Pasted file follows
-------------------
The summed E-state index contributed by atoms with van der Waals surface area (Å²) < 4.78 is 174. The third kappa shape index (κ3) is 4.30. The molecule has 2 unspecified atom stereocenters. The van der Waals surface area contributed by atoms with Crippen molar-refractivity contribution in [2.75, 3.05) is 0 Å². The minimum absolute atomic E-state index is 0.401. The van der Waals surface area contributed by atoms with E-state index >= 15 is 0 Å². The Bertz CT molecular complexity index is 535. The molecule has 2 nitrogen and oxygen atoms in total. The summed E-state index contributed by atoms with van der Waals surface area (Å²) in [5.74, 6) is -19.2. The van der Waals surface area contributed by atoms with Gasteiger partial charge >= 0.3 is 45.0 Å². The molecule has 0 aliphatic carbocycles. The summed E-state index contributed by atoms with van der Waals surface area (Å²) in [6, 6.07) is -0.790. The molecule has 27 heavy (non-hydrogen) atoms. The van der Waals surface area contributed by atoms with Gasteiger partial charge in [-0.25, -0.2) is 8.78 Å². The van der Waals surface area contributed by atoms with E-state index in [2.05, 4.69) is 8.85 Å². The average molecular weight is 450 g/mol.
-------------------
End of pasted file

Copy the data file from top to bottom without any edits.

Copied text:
The summed E-state index contributed by atoms with van der Waals surface area (Å²) < 4.78 is 174. The third kappa shape index (κ3) is 4.30. The molecule has 2 unspecified atom stereocenters. The van der Waals surface area contributed by atoms with Crippen molar-refractivity contribution in [2.75, 3.05) is 0 Å². The minimum absolute atomic E-state index is 0.401. The van der Waals surface area contributed by atoms with E-state index >= 15 is 0 Å². The Bertz CT molecular complexity index is 535. The molecule has 2 nitrogen and oxygen atoms in total. The summed E-state index contributed by atoms with van der Waals surface area (Å²) in [5.74, 6) is -19.2. The van der Waals surface area contributed by atoms with Gasteiger partial charge >= 0.3 is 45.0 Å². The molecule has 0 aliphatic carbocycles. The summed E-state index contributed by atoms with van der Waals surface area (Å²) in [6, 6.07) is -0.790. The molecule has 27 heavy (non-hydrogen) atoms. The van der Waals surface area contributed by atoms with Gasteiger partial charge in [-0.25, -0.2) is 8.78 Å². The van der Waals surface area contributed by atoms with E-state index in [2.05, 4.69) is 8.85 Å². The average molecular weight is 450 g/mol.